Investment Options For Any Income
If you earn income, you should be saving and investing. Yes, it really is that simple. The single most important rule of saving and investing is to start saving and investing. Establish the habit early on and putting aside money for investing becomes just another routine "must do" like paying the rent or the electricity bill.

IN PICTURES: Learn To Invest In 10 Steps

More Money = More Options
Once you begin, you will see that there is a simple reality in the investment world - the more money you have, the more options you have. If you have millions of dollars to invest, the world is your oyster and you can invest in almost anything you wish. For us regular people, though, our options depend on how much we can put aside each month. (There are a lot of options for investors who hate the hassle of investing. We go over some that will help your financial future in Hate Dealing With Money? Invest Without Stress.)

If You Have $50
Folks who can put aside $50 a month may think that they have too little to invest, and that nobody will want their business. Not true!

Admittedly, $50 a month does not buy a lot of options initially, but that is no reason not to start. The first step at this level is opening an online savings account. Have your $50 deducted straight from your account every month so that it becomes a habit, and build a little nest egg. Do not look at this savings account as the "goal". This is simply your first foothold into the investing world.

Your best bet at this level of investment is mutual funds, but many mutual fund families have minimum investments of $2,000 or more. Do not be discouraged. First of all, there are numerous fund groups that have lower minimums - $1,000, $500 or sometimes even less. You can start by using screeners at sites like Morningstar.com or Kiplinger for mutual funds with low initial requirements.

Second, almost every fund group will offer you a lower minimum if you commit to a monthly automatic purchase program. These programs usually have a minimum level of $50 a month; the money is automatically deducted from your account and used to buy shares of the mutual fund(s) you select. (Money is tight when you're young, but don't let that stop you from pursuing future riches. Learn more in How To Invest On A Shoestring Budget.)

If You Have $200
At $200 a month, your options get more interesting. Not only can you invest more in mutual funds, or invest in more than one fund, but you can also meet those minimum levels much faster.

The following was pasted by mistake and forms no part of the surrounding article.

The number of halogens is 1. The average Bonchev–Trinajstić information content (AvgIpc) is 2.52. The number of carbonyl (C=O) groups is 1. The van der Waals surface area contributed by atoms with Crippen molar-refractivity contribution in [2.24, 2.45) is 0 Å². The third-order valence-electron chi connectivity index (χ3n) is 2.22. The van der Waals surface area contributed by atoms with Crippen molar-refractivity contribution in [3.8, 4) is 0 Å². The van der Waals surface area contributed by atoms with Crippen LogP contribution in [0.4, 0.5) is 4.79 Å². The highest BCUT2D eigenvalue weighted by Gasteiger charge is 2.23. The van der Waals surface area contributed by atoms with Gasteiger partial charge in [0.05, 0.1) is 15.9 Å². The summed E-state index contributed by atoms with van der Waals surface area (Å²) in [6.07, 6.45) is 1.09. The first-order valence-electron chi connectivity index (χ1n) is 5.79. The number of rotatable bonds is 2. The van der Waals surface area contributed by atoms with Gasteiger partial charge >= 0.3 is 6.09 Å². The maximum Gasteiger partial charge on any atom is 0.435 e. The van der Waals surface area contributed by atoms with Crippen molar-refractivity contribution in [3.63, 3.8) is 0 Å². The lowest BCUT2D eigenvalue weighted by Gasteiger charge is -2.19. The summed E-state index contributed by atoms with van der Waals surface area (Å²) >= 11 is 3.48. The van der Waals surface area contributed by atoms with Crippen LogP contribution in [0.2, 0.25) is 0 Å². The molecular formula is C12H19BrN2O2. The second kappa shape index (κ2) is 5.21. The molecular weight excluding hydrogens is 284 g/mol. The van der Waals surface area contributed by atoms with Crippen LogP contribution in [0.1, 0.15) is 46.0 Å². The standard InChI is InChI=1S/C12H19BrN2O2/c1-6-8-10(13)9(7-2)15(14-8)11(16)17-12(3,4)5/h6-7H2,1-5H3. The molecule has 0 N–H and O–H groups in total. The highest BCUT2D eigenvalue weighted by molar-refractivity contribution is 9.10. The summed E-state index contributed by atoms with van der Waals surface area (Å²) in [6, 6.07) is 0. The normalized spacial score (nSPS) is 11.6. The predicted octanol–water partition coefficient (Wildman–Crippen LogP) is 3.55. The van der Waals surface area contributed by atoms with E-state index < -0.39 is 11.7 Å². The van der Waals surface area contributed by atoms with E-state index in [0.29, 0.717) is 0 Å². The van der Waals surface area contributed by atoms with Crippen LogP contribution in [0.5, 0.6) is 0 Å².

Individual stocks also become more accessible at this level. Many companies offer what are called direct investment programs where you can buy stock directly from the company (or through an intermediary) for no commissions. These are real companies - Microsoft (Nasdaq:MSFT), Dell (Nasdaq:DELL), Nike (NYSE:NKE), Pfizer (NYSE:PFE), Disney (NYSE:DIS) and Coca-Cola (NYSE:KO) as well as hundreds of other companies.

ShareBuilder acts more or less like a no-frills stockbroker, but in exchange for a regular investment commitment (like $100 a month), you get a less punishing commission than you would pay at a regular broker. With services like ShareBuilder and direct purchase programs, you can establish a portfolio of a couple mutual funds and a couple stocks in a relatively short time.

If You Have $500
If you can put aside $500 a month, there are not too many things off limits to a normal investor. With only a few months of saving, you can clear the minimum investment amounts for almost any mutual fund aimed at retail investors. You can also serious consider "regular" equity investing - that is, opening a brokerage account and buying and selling stocks without any sort of commitment to scheduled purchases. At this level you can also think more about diversification (multiple styles of mutual funds, including bond funds) and taking on more risk.

Don't Forget Your Employer
Many companies offer employee retirement or investment plans like 401(k)s or direct employee stock purchase plans, and you should take full advantage of these. Don't have so much deducted from your paycheck that you struggle to make ends meet or have to fall back on credit cards, but if you have extra money at the end of the month you should seriously consider increasing your contributions to these plans.

Investing through an employer's plan has several advantages. First of all, there is a tax benefit to doing so, as your contributions are deducted from your pre-tax income and taxes are deferred. Second, many employers match the contributions of their employees, so you effectively get free money. Last and not least, most 401(k) plans have mutual fund options where investment minimums are waived; so even if you can only contribute $50 or $100 a month, you can often invest in multiple mutual funds with no fear of minimums.

For those who are self-employed, there are other options to consider as well. Special retirement investment options like SEP-IRAs and Keogh plans are available to self-employed workers and these plans can allow you to contribute a significant amount of your pre-tax income. (President Obama has proposed creating a new type of IRA designed to help Americans without access to a company retirement plan invest easier. What makes this new idea so different, and how does it work? Find out in What's The Deal With An Opt-Out IRA?)

Anyone Can And Everyone Should
If you can pay your bills and clear $50 a month, you can save and invest. At the low, low price of $50 a month, plenty of mutual funds are at your fingertips and as you manage to put more aside each month, even more options come into view. Save $50 a month and earn a market rate of return (8%), and you will have almost $9,500 in ten years. That is a goal that is well worth a little time and effort.

Catch up on the latest financial news in Water Cooler Finance: Buffett Speaks Up, AIG Deal Collapses.

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